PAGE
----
Another spinifex inhabitant was the ubiquitous Burton’s legless lizard (Lialis burtonis). These widespread legless lizards are found in most habitats across most of mainland Australia. I’ve seen most of mine at night, but they can be active by day, as this one was.

Burton's legless lizard (Lialis burtonis)
Burton’s legless lizard (Lialis burtonis)

As we were driving around some paddocks we saw a few bits of corrugated iron. Sheets of iron on the ground make great homes for a variety of critters. We had a look under all the iron and found some really exciting creatures such as house mice (Mus musculus) and Bynoe’s geckos (Heteronotia binoei). One particularly large pile yielded the first close snake encounter of the trip.

Spotted python (Antaresia maculosa)
Spotted python (Antaresia maculosa)

At night we’d drive the roads trying to find some nocturnal critters running around. I was hoping to see a prickly knob-tailed gecko (Nephrurus asper), but I think all the rabbits were keeping the knob-tails at bay. I’m pretty sure there were knob-tails around, as there was a complete absence of dolphins. While knob-tails were nowhere to be seen, we found plenty of other beasts to keep us busy.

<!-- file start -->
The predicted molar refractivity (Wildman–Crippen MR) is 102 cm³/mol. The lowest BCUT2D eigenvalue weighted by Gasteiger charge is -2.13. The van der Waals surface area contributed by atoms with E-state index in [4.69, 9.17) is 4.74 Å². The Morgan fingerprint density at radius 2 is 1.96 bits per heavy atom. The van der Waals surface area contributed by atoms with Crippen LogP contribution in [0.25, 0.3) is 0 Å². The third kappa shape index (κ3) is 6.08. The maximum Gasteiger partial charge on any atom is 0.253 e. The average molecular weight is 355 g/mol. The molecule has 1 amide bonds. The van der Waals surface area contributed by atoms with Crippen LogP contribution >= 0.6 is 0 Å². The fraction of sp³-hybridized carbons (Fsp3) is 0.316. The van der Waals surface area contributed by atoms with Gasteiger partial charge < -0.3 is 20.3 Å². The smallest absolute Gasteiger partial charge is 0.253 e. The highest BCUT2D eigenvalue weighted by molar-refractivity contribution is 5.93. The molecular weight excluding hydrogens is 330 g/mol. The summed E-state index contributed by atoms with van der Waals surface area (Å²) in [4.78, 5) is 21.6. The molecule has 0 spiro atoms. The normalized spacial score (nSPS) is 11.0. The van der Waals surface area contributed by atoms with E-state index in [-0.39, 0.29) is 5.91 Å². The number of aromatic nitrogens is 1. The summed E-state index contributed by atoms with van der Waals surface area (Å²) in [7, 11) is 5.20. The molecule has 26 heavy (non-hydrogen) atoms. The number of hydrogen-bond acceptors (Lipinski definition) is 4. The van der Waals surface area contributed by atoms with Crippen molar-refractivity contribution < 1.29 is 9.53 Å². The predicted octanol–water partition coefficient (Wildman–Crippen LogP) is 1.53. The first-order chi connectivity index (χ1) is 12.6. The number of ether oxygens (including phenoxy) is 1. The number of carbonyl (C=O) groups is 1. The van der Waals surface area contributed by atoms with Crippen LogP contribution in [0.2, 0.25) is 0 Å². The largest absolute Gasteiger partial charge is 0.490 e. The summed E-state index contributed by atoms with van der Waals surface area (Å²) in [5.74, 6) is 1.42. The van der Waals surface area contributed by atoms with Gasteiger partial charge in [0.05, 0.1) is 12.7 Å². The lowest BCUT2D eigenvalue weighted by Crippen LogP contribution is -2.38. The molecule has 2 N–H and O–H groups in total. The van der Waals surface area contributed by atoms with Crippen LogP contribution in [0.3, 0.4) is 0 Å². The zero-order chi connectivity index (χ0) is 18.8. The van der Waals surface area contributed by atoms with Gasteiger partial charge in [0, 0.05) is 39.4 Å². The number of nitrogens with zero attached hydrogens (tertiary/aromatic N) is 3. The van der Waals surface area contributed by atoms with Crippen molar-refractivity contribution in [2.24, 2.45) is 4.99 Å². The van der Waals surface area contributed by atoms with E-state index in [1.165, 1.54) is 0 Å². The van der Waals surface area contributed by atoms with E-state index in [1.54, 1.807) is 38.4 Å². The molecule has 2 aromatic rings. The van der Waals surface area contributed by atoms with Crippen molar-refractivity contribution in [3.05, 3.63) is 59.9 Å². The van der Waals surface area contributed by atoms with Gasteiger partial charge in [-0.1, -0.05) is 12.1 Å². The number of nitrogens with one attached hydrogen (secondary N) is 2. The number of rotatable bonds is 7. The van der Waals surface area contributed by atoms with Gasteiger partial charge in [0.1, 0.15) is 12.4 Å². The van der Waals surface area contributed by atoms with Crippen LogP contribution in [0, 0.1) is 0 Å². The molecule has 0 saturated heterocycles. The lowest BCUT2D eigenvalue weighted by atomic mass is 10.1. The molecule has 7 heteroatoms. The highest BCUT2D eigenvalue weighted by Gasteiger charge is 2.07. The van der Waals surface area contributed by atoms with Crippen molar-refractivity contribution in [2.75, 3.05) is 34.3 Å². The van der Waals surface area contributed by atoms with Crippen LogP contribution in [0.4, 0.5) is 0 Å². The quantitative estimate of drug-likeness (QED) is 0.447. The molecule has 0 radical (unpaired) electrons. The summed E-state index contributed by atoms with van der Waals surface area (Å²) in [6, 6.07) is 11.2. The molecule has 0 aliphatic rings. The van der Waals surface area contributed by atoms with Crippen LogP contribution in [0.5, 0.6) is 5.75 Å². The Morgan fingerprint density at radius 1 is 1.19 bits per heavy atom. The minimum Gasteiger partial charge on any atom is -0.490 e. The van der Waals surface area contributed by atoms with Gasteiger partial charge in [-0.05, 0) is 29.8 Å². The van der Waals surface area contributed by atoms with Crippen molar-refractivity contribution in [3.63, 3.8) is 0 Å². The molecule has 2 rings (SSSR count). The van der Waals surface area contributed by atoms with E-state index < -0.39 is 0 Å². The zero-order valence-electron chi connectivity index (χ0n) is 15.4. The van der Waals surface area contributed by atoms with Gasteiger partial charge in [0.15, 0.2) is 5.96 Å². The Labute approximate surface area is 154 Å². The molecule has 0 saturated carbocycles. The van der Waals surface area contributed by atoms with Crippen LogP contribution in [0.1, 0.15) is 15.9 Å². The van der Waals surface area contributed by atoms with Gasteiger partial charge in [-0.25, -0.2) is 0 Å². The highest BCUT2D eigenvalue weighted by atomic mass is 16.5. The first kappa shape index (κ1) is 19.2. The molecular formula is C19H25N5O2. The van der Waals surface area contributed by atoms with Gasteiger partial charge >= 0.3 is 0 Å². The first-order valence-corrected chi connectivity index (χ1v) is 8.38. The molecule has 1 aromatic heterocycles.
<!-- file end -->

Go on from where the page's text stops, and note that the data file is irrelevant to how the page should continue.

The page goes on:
Orange-naped snake (Furina ornata)
Orange-naped snake (Furina ornata)

Curl snake (Suta suta)
Curl snake (Suta suta). We found a few curl snakes on the roads, including one in the middle of town.

Curl snake (Suta suta)
This curl snake (Suta suta) was just a baby.

Bandy-bandy (Vermicella annulata)
Bandy-bandy (Vermicella annulata)

We found two black-headed pythons (Aspidites melanocephalus) on the road. The second one we found was a big, boof-headed individual who, judging by his scars, had seen a fair bit of action.

Black-headed python (Aspidites melanocephalus)
Black-headed python (Aspidites melanocephalus)

Eastern spiny-tailed gecko (Strophurus williamsi)
Eastern spiny-tailed gecko (Strophurus williamsi)

Eastern spiny-tailed gecko (Strophurus williamsi)
Eastern spiny-tailed gecko (Strophurus williamsi)